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"San Andreas" may not be a great movie by normal standards, but it is the best "San Andreas" it can be. Its goal is to be the epitome of disaster movie schlock and oh how that goal has been achieved. If you like crumbling rock, rushing water, plummeting extras, impossible rescues and laughable dialogue that's only intentionally funny about half of the time, then this is the movie for you.

The film follows an estranged family as they try to survive the worst earthquake in human history. Ray (Dwayne Johnson) is a rescue helicopter pilot about to be divorced from his wife Emma (Carla Gugino) and their daughter Blake (Alexandra Daddario) is caught in the middle. When the San Andreas Fault takes a turn for the worse and effectively destroys California, Emma is in Los Angeles and Blake is in San Francisco with her soon-to-be-stepfather (Ioan Gruffudd), who you can tell is going to turn out to be a self-preserving jerk. There's also an awkward-but-brave love interest for Blake (Hugo Johnstone-Burt) and his annoying kid brother (Art Parkinson). It's up to Ray to rescue and reconnect with his family. Best not to think about the other people he could and frankly should be saving through his duties as a rescue pilot.

An unnecessary subplot follows a Caltech scientist (Paul Giamatti) attempting to study and warn people about the earthquake from a relatively safe area. A character like this is supposed to have the people around him think he's crazy, but he's gotten to a prominent position at Caltech, so clearly he's a respected authority on the matter. There's a great sequence with him at the beginning where he and a colleague are on the Hoover Dam when it bursts but otherwise he serves little purpose other than to spout exposition about earthquakes. Around the halfway mark, the film pretty much forgets about him.

The film largely focuses on the five main characters (Ray, Emma, Blake, the boyfriend and his brother) trying to stay alive. They have to avoid falling out of skyscrapers; being inside skyscrapers when they fall; having skyscrapers fall on them once they're outside; falling into fault lines; dangerous driving, flying and boating conditions; tsunamis; tidal waves; and other forms of deadly water. There are also gun-toting looters, but they're not really a threat. Dwayne Johnson's in this movie, he can just punch them out.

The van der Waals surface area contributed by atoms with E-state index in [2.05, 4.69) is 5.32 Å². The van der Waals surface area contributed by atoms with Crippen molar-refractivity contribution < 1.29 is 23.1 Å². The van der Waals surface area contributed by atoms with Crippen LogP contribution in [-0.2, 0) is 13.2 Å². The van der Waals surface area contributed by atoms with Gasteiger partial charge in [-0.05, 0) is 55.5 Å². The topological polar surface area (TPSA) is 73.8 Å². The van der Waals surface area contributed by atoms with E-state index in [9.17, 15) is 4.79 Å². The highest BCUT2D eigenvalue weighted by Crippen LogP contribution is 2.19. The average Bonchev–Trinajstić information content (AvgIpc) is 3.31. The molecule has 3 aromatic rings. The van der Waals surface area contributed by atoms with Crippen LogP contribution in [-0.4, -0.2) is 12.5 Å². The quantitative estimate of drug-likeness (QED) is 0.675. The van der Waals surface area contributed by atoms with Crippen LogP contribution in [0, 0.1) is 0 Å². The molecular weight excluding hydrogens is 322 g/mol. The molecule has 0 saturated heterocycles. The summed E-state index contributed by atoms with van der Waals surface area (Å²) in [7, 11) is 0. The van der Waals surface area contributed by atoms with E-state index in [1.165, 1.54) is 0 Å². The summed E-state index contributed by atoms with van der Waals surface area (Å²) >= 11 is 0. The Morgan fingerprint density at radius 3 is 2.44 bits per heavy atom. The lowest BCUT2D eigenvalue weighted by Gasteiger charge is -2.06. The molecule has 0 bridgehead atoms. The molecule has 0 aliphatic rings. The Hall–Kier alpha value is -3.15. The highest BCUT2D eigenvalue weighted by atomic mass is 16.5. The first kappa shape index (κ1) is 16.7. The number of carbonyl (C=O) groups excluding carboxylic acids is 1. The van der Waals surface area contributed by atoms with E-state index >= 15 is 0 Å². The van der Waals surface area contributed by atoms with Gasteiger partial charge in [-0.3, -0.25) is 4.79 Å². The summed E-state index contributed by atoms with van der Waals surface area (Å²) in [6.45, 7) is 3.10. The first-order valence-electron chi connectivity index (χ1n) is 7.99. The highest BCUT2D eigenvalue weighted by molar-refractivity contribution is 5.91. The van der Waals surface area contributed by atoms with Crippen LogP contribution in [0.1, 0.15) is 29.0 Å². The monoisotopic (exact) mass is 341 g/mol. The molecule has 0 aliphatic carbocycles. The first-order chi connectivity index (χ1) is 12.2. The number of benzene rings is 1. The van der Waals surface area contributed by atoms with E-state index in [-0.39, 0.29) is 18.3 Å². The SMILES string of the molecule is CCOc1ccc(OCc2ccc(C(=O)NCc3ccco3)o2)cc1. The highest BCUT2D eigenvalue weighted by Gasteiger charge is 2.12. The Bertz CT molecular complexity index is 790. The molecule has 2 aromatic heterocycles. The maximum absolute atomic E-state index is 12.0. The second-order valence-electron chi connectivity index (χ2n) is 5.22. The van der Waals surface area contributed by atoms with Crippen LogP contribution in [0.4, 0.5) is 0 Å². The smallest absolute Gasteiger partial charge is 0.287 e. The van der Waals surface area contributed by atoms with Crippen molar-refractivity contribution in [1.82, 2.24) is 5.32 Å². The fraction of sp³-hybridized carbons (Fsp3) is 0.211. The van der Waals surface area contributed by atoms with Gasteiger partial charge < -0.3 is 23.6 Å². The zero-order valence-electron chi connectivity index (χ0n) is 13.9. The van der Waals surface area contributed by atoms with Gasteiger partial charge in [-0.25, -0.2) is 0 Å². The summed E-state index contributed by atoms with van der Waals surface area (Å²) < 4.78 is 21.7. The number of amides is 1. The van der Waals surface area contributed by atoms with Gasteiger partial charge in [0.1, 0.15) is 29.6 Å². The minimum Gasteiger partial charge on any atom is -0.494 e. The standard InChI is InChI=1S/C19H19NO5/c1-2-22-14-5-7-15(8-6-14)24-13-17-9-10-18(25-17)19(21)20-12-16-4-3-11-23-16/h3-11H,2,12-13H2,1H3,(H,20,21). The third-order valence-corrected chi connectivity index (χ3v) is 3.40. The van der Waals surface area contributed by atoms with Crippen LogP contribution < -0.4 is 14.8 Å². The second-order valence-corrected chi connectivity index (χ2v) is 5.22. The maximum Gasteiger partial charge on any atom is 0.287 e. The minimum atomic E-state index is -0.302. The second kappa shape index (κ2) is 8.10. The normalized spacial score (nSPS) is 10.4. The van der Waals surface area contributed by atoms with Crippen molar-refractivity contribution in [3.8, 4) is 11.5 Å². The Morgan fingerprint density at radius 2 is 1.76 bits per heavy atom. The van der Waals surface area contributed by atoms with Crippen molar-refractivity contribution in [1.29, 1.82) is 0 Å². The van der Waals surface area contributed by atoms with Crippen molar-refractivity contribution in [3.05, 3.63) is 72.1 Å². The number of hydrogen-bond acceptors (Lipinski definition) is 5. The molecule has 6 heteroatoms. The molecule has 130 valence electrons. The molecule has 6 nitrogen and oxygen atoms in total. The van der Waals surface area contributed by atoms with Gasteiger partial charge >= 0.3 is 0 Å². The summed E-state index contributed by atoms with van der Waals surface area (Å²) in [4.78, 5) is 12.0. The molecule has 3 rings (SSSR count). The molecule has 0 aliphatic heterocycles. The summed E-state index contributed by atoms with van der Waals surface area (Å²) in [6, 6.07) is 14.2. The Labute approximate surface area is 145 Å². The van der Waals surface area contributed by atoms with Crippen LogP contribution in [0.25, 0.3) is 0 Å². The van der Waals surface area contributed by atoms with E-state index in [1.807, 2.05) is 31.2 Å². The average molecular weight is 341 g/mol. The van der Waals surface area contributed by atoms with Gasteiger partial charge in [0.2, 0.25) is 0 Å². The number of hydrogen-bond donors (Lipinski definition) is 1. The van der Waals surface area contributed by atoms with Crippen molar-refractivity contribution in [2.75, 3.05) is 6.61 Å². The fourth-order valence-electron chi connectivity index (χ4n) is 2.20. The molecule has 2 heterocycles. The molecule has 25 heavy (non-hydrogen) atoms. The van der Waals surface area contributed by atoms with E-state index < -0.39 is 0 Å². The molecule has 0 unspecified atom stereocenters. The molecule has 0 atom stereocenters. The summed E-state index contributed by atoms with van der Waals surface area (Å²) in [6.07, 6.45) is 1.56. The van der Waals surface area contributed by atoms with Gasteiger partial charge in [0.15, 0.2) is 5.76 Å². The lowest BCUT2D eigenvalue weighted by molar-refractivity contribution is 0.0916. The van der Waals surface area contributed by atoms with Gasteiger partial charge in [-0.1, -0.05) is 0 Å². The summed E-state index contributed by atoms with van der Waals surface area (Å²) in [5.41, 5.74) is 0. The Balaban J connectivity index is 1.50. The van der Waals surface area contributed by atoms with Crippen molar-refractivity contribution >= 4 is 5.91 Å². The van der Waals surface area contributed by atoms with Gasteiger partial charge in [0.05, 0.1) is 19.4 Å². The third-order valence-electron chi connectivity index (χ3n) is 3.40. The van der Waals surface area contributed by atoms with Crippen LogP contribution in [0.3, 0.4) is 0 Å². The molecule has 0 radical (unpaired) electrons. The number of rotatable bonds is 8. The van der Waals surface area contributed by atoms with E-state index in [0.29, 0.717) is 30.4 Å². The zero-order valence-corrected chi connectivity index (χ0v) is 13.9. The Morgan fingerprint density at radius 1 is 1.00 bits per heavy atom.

Ray passed on some good survival instincts to his family because they always know where to go, even when everyone else is running in the opposite direction. And of course they're rewarded for their counterintuitive thinking. This movie loves seeing extras get swallowed up by the catastrophe of the minute. Needless to say there's also a lot of damage done to scenery. It's done using some less-than-stellar CGI, though I can't say I blame the CGI for being subpar when the film has the monumental task of destroying entire cities every 10 minutes.

"San Andreas" is a disaster movie that is staggeringly typical of the genre. It isn't so investing that audiences will gasp and the multitude of dangers, but they will go "oooh." They will, however, probably cheer and clap as much as the movie wants them to, and that should count for something. A few lines of dialogue will elicit either healthy laughs or horrible groans (I'm looking at you, ending of the parachute sequence). It's a corny movie that stands out in a field of corny movies because it's a student of the other corny movies. It knows exactly what it wants to be, which means that it doesn't make many missteps, but it also doesn't do much that's original.

Two Stars out of Five.

"San Andreas" is rated PG-13 for intense disaster action and mayhem throughout, and brief strong language. Its running time is 114 minutes.

Contact Bob Garver at rrg251@nyu.edu.

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